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Flashcards in BKM Chapter 15 Deck (28)
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Relationship between interest rates and maturity

(BKM - 15)

interest rates increase as maturity increases


Yield curve

(BKM - 15)

relationship between YTM and maturity


Uses for the yield curve (2)

(BKM - 15)

1. bond valuation
2. to gauge expectations for future interest rates against the market


Spot rates

(BKM - 15)

YTM on zero-coupon bonds (for the given duration)


General relationship between individual coupon values and total bond value and arbitrage opportunities if this relationship is violated (2)

(BKM - 15)

sum of individual coupon values should equal the total bond value

if it does not, arbitrage opportunity exists
1. bond stripping
2. bond reconstitution


Bond stripping

(BKM - 15)

if bond price < sum of individual coupon values investors can buy the bond then strip each coupon payment into stand-alone zero-coupon bonds and sell (resulting in an arbitrage opportunity)


Bond reconstitution

(BKM - 15)

if bond price > sum of individual coupon values investors can buy the individual zero-coupon bonds then re-assemble them into a coupon bond and sell (resulting in an arbitrage opportunity)


Pure yield curve

(BKM - 15)

yield curve for zero-coupon bonds


On-the-run yield curve

(BKM - 15)

yield curve for recently issued coupon bonds selling at or near par value


Short rates

(BKM - 15)

rate for a specific period length at different points in time


Expected future short rate formula

(BKM - 15)

(1 + r(n)) = ((1 + y(n))^n) / ((1 + y(n-1))^(n-1))

y(n) = YTM for n-period maturity
r(n) = short rate


Forward rate description

(BKM - 15)

"break-even" interest rate that forces identical returns b/w an n-period zero-coupon bond and an (n-1) period zero-coupon bond rolled over into a 1-yr bond in year n


Forward rate formula (3)

(BKM - 15)

(1 + f(n)) = ((1 + y(n))^n) / ((1 + y(n-1))^(n-1))

(1 + f(n)) = price of (n-1) yr zero-coupon bond / price of n-yr zero-coupon bond

forward rate = expected future short rate + liquidity premium


Reason that the forward rate does not necessarily equal the future short rate

(BKM - 15)

interest rate uncertainty


Liquidity premium definition & formula

(BKM - 15)

compensation for uncertainty in bond price due to changes in short rates demanded by investors

liquidity premium = forward rate - expected future short rate


Liquidity premiums desired by short-and long-term investors

(BKM - 15)

short-term: positive liquidity premium
long-term: negative liquidity premium

(to invest in short-term bonds)


Reasons forward rates can be high (2)

(BKM - 15)

1. investors expect rising interest rates
2. large liquidity premium required for holding longer-term bonds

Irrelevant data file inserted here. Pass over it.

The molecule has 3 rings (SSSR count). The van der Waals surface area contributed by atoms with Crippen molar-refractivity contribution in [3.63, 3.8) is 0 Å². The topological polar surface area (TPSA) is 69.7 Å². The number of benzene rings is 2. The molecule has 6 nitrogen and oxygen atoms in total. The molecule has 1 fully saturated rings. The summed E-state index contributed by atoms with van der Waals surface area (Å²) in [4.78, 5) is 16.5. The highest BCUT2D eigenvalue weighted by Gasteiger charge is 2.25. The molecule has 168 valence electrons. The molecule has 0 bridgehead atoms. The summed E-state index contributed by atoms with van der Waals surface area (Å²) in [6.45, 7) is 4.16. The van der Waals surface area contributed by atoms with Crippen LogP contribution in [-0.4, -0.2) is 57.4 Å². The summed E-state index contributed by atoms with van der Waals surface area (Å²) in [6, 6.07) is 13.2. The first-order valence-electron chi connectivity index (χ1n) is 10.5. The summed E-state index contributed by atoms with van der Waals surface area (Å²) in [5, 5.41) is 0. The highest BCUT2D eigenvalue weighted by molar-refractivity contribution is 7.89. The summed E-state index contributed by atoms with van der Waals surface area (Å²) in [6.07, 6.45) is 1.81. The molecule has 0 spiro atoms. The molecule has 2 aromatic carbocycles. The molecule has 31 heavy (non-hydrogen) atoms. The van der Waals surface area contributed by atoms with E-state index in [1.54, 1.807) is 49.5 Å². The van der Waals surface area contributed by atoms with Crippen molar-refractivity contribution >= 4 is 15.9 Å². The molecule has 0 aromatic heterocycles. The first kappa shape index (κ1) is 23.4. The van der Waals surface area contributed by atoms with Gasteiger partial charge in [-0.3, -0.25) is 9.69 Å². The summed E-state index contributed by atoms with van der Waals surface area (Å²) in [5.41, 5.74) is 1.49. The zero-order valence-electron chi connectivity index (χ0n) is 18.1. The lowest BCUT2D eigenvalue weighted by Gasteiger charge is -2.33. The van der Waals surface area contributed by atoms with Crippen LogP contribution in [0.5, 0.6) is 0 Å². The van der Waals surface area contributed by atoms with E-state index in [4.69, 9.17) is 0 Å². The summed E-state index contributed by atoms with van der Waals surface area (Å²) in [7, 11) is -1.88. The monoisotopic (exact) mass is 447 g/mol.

Theories of interest rate term structure (2)

(BKM - 15)

1. expectations hypothesis
2. liquidity preference theory


Expectations hypothesis assumptions (3)

(BKM - 15)

1. forward rate = expected future short rate
2. liquidity premiums = 0
3. upward-sloping yield curve indicates expectation of increasing interest rates


Liquidity preference theory

(BKM - 15)

assumes short-term investors dominate the market, so in general, the forward rate > expected short rate resulting in a positive liquidity premium, on average


Implication of liquidity preference theory

(BKM - 15)

means that an upward-sloping yield curve does not mean there is an expectation of increasing interest rates

>> possible to have an upward curve w/declining expected future short rates if the liquidity premium is increasing more than expected future short rates are decreasing


Relationship between yield curve and forward rates

(BKM - 15)

upward-sloping yield curve must indicate an increase in forward rates (which consist of expected short rates and liquidity premiums)


Problems with constant liquidity premium assumption (2)

(BKM - 15)

1. difficult to obtain precise estimates of liquidity premiums
2. no reason to assume liquidity premiums are constant


Nominal interest rate

(BKM - 15)

nominal interest rate = real interest rate + inflation rate


Causes for changes in interest rates (3)

(BKM - 15)

1. increase in nominal interest rates can be driven by real rate increases or changes in inflation
2. rapidly expanding economy generally leads to an increase in rates
3. supply-side shocks can lead to an increase in rates (e.g. interruptions in oil supply)


Forward contracts

(BKM - 15)

arrangements that effectively lock in a future interest rate


Synthetic forward loan (investor = borrower)

(BKM - 15)

buy 1-yr zero-coupon bond for initial CF = - B(1)
sell (1 + f(2)) 2-yr zero-coupon bonds for CF = B(2) * (1 + f(2))

total initial CF = 0


When is it advantageous to lend and borrow a synthetic forward loan?

(BKM - 15)

lend: if believe interest rates will fall

borrow: if believe interest rates will rise